Entertainment Magazine

Review #3296: Once Upon a Time 1.13: “Skin Deep”

Posted on the 15 February 2012 by Entil2001 @criticalmyth

Contributor: Edmund B.

The return of another “Lost” alum to “Once Upon A Time” heralded a possible end to the show’s creative skid. But, while Alan Dale’s appearance as Prince James’ father added greater resonance to an already strong story, Emilie de Ravin as Belle fails to rescue the tale of Rumplestiltskin. While not as egregious as some recent offerings (yes, Sidney, I’m looking at you), it still lacks the imaginative spark that was so refreshing earlier on.

Review #3296: Once Upon a Time 1.13: “Skin Deep”

Once again, as with the Genie/Man in Mirror switch, the only innovation is swapping out Rumplestiltskin for the Beast. After that, the story follows its conventional course. Belle is heroic and noble, bringing light into his house, literally and figuratively. He falls for her enough to let her go, The Queen convinces her to return, laying the seeds for Belle’s failure. It all felt a bit rushed and perfunctory.

None of which would be so bad, if it was used to illuminate Rumplestiltskin’s character. All we get is his heartache at losing his son, and conviction that no-one could ever love him, which is hardly revelatory. Knowing he’s still Rumplestiltskin when the curse falls leaches all suspense out of Belle’s attempts to draw him out.

A braver, and more heart-rending, choice would have been to have Belle succeed. That seemed to be the Queen’s intent, perhaps to pillage something from Rumplestiltskin’s castle once he lost his mojo. After seeing them enjoy some time together, the Queen’s triumphant entry into his castle could have then been marred by an inadvertent slip about prodding Belle to return. Rumplestiltskin believes himself duped by both of them and the curse descends again.

Aside from accentuating exactly what he threw away, this version also makes his lack of investigation of Belle’s “death” more plausible. It begs belief that he would just accept the word of his arch-rival, with her well-known powers of manipulation. As written, her ploy was so transparent, it transformed her latest descent into a revelation into a foregone conclusion. But let me get off my rewriting horse. As ever, it’s a sure sign of a frustrating episode.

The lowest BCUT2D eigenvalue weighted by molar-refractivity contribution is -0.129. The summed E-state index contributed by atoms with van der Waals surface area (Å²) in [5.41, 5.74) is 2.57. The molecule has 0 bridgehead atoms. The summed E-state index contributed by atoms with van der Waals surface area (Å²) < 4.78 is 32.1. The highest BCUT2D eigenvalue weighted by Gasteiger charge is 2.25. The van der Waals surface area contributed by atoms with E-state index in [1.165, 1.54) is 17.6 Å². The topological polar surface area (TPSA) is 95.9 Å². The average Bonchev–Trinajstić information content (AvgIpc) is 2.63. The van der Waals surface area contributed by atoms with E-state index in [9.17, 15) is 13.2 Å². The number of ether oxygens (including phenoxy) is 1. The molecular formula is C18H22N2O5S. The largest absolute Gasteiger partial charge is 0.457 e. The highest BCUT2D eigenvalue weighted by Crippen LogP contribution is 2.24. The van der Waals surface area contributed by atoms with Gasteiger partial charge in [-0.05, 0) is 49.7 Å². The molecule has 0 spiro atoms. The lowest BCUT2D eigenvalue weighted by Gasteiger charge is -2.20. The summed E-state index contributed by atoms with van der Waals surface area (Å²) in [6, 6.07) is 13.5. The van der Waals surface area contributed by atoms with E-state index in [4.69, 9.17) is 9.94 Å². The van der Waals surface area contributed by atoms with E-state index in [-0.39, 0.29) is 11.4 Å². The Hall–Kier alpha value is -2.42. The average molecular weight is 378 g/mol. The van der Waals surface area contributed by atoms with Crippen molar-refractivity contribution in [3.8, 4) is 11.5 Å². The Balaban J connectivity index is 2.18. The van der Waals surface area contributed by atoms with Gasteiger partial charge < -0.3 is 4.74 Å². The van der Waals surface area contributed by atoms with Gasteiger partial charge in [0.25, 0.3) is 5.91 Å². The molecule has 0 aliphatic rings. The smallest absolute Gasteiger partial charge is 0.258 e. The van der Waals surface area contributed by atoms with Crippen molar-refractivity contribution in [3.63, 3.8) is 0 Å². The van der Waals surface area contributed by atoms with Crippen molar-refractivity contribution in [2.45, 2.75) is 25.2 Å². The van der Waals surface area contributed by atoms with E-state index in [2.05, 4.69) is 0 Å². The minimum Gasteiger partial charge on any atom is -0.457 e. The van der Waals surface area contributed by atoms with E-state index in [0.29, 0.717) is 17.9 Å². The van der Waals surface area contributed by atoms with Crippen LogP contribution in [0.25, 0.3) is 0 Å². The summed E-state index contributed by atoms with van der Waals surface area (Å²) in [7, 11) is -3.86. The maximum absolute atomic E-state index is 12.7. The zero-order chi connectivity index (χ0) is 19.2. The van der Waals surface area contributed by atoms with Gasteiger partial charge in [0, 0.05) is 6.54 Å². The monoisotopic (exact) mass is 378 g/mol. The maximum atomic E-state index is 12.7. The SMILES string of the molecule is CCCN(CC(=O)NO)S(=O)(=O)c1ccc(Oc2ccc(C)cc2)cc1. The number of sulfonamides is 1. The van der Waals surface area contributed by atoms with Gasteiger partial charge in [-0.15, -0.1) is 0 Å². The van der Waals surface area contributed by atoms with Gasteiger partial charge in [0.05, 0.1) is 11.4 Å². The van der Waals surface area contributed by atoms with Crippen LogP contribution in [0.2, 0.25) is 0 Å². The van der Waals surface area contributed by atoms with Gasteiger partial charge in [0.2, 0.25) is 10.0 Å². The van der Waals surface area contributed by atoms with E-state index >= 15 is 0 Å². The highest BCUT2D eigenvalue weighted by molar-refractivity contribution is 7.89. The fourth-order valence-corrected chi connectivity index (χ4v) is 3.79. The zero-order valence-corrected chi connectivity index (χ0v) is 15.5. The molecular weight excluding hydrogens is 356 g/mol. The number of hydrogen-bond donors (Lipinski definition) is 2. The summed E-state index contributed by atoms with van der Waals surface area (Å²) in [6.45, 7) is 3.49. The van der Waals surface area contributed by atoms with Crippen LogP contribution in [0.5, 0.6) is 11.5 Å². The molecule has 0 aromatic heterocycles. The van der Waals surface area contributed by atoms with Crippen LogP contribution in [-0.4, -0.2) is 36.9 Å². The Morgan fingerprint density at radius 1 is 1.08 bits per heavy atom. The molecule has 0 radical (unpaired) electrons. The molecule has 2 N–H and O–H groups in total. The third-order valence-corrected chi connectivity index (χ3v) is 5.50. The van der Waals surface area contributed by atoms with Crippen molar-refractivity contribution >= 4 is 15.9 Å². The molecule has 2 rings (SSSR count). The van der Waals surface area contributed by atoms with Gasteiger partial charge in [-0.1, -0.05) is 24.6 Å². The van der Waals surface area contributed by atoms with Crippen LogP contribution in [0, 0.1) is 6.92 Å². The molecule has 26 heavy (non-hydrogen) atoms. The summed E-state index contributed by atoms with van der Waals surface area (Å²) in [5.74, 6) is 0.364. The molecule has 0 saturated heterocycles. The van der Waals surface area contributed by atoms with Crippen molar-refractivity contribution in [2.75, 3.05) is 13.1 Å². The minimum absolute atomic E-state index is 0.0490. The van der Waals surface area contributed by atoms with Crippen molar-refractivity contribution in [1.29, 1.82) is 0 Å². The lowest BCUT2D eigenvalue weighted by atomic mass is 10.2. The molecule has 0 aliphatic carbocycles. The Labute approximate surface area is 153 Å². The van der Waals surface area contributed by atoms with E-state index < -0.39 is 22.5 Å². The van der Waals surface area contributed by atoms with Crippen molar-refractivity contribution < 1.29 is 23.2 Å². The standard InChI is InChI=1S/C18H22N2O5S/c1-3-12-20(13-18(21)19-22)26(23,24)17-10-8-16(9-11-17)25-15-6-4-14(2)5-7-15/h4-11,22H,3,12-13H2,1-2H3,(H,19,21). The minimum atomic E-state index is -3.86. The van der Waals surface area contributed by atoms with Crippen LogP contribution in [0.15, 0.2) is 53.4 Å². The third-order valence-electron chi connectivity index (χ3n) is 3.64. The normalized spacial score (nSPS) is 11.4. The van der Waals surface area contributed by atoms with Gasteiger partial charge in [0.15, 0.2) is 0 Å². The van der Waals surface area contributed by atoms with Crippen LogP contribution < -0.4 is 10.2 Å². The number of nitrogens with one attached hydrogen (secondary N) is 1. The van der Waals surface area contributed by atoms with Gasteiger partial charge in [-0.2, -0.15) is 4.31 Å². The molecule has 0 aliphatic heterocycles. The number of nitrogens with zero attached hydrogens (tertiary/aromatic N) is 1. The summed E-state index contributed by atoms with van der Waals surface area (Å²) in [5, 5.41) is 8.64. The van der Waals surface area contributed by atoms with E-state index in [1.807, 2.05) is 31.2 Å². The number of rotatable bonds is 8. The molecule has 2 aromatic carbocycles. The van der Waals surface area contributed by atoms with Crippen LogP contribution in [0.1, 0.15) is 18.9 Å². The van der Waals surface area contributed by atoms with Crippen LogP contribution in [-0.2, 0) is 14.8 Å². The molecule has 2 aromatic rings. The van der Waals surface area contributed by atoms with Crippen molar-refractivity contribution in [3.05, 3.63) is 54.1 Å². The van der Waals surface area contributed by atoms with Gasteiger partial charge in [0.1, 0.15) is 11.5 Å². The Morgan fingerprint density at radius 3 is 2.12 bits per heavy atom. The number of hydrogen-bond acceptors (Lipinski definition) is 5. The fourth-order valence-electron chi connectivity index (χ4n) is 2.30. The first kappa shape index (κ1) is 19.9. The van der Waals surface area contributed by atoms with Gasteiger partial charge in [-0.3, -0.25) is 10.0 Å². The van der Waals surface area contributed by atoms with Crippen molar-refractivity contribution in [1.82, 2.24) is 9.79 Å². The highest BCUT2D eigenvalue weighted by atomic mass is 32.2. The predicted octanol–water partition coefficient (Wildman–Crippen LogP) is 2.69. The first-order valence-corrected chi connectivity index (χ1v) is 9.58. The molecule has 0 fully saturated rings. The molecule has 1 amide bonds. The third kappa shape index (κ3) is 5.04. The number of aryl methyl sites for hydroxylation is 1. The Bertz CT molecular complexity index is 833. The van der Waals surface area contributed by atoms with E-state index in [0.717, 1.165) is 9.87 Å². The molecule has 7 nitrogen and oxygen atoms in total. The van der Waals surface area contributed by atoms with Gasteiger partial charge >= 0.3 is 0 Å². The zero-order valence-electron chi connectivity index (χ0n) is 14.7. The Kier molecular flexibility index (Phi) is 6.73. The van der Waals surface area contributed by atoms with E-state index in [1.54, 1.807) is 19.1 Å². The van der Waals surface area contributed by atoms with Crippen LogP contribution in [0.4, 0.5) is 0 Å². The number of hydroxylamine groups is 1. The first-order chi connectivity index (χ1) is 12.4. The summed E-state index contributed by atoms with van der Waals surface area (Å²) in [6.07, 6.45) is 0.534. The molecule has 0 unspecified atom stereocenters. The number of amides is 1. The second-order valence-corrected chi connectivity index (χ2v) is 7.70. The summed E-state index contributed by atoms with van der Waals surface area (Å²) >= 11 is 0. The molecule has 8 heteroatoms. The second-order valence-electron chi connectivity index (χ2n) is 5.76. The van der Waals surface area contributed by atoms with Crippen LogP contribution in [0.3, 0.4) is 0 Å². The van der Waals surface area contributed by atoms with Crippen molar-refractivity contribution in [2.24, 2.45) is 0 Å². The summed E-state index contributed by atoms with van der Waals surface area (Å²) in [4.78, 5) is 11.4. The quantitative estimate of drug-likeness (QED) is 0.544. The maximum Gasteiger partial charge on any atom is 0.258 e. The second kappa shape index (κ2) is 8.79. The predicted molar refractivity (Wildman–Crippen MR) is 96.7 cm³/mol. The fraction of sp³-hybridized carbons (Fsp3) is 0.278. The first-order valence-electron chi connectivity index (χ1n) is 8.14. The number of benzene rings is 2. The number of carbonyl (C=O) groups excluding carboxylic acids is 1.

I find it intriguing that the show has cleaved closest to the original tale with two of the House of Mouse’s dearest properties, Cinderella and now Beauty and the Beast. Given their network, have the producers made a deal with the devil where the latitude they’re allowed with Snow White must be paid for with greater fealty to the other major properties? The tendency is always to blame the writers, but perhaps other hands are at work here.

Cinderella, in her Storybrooke guise of Ashley, also returns, in perhaps the saddest Girls’ Night Out to ever grace a Valentine’s Day show. Ashley and Mary Margaret mope at the table, bemoaning their men, with nary a glimpse of Ruby flirting at the bar to enliven the proceedings. While Sean finally showing up to man up with the ring satisfies the dictates of the day, it also highlights the character deficits of David. He has devolved into a wishy-washy jerk. Especially with his wife being given no character development, his choice is clear. Trying to have it both ways is just sad and pathetic.

Even the Storybrooke meeting of Mr. Gold and Regina, which she went to such trouble to arrange, fell flat. It continues to astonish me that a show about identity and deceit has abandoned Rumplestiltskin’s defense of his name. Especially after their previous enigmatic dances around what they know and don’t know, a simple question followed by a blunt answer was not what I expected. This is a cast capable of taking on much more sophisticated material. I hope they start getting back to some soon.

Writing: 1/2
Acting: 2/2
Direction: 1/2
Style: 2/4

Total: 6/10

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